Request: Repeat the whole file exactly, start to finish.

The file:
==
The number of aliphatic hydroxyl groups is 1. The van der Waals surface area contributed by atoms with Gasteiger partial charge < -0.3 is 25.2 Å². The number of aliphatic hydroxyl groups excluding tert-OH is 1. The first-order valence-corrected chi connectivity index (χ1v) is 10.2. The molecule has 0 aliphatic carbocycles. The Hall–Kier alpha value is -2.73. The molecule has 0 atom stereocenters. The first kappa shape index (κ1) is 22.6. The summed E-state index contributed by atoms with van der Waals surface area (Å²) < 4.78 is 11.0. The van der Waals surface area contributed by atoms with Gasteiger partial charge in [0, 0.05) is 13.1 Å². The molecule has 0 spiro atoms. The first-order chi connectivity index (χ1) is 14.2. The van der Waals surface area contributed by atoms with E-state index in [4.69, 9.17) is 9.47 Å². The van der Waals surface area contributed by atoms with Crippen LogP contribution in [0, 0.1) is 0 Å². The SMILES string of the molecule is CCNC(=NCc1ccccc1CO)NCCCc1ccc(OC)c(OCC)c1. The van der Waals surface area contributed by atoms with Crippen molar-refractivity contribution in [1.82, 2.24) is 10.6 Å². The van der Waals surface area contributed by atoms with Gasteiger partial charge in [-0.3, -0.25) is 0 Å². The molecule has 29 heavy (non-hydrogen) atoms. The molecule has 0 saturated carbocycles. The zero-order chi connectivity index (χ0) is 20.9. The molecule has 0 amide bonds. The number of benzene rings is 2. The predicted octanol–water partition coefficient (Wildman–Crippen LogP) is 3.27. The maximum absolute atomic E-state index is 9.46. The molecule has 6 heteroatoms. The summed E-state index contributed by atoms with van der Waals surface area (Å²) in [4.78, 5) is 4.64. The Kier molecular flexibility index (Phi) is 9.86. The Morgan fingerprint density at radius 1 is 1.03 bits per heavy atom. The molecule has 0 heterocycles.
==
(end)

The number of aliphatic hydroxyl groups is 1. The van der Waals surface area contributed by atoms with Gasteiger partial charge < -0.3 is 25.2 Å². The number of aliphatic hydroxyl groups excluding tert-OH is 1. The first-order valence-corrected chi connectivity index (χ1v) is 10.2. The molecule has 0 aliphatic carbocycles. The Hall–Kier alpha value is -2.73. The molecule has 0 atom stereocenters. The first kappa shape index (κ1) is 22.6. The summed E-state index contributed by atoms with van der Waals surface area (Å²) < 4.78 is 11.0. The van der Waals surface area contributed by atoms with Gasteiger partial charge in [0, 0.05) is 13.1 Å². The molecule has 0 spiro atoms. The first-order chi connectivity index (χ1) is 14.2. The van der Waals surface area contributed by atoms with E-state index in [4.69, 9.17) is 9.47 Å². The van der Waals surface area contributed by atoms with Crippen LogP contribution in [0, 0.1) is 0 Å². The SMILES string of the molecule is CCNC(=NCc1ccccc1CO)NCCCc1ccc(OC)c(OCC)c1. The van der Waals surface area contributed by atoms with Crippen molar-refractivity contribution in [1.82, 2.24) is 10.6 Å². The van der Waals surface area contributed by atoms with Gasteiger partial charge in [-0.3, -0.25) is 0 Å². The molecule has 29 heavy (non-hydrogen) atoms. The molecule has 0 saturated carbocycles. The zero-order chi connectivity index (χ0) is 20.9. The molecule has 0 amide bonds. The number of benzene rings is 2. The predicted octanol–water partition coefficient (Wildman–Crippen LogP) is 3.27. The maximum absolute atomic E-state index is 9.46. The molecule has 6 heteroatoms. The summed E-state index contributed by atoms with van der Waals surface area (Å²) in [4.78, 5) is 4.64. The Kier molecular flexibility index (Phi) is 9.86. The Morgan fingerprint density at radius 1 is 1.03 bits per heavy atom. The molecule has 0 heterocycles.